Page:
“I understand that it may not seem relevant to you all, but I’m in the position of having to make the decision and it seems relevant to me that if this is something that’s never been addressed before versus it being something that’s been in place for a long time, then that may have a different consideration to the Court and the approaches that these parties took to the litigation and I would like to know what type of practice has been put in place over the years regarding these types of proceedings regarding findings and a decision and if there’s been a practice longstanding of utilizing the minutes or if there has been a practice of preparing findings and a decision in a different manner,” he said. “I’d like to know when that began and what type of proceedings these types of findings and decisions have been made in and ones that they didn’t.”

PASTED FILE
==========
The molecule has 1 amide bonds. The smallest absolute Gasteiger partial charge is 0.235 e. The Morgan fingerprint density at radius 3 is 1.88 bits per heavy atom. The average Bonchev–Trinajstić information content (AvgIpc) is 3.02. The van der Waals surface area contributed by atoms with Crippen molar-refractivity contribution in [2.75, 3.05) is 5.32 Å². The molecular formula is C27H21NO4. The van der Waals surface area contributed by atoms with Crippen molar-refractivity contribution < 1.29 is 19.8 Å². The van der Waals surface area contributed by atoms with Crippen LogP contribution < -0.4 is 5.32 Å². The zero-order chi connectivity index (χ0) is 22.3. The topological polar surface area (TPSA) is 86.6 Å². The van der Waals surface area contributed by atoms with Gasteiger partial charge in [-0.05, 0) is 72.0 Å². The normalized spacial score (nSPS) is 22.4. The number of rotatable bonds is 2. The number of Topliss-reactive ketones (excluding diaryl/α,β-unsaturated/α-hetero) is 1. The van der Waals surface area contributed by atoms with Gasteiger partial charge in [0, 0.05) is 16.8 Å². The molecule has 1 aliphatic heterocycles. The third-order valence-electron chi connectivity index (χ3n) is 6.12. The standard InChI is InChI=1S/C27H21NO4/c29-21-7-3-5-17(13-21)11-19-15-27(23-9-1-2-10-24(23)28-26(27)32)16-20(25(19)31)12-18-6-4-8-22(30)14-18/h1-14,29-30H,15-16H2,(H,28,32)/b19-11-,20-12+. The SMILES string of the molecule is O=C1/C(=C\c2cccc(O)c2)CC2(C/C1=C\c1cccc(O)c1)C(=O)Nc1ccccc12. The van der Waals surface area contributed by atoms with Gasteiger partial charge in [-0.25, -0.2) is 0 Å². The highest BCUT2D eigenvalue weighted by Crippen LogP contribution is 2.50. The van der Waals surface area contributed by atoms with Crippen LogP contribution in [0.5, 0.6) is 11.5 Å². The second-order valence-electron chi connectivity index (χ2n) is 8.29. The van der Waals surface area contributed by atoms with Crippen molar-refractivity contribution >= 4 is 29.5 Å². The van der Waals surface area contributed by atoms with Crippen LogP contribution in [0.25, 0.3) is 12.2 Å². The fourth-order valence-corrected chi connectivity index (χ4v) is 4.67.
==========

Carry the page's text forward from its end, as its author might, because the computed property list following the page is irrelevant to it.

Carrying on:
He added that he will allow a period of 90 days for discovery regarding the issue “as to practice within the County regarding decisions and findings regarding Boards of Appeals for stop work orders or other types of proceedings of a similar nature”.

DeCandia said the County stands by the declaration of Paul Andrus.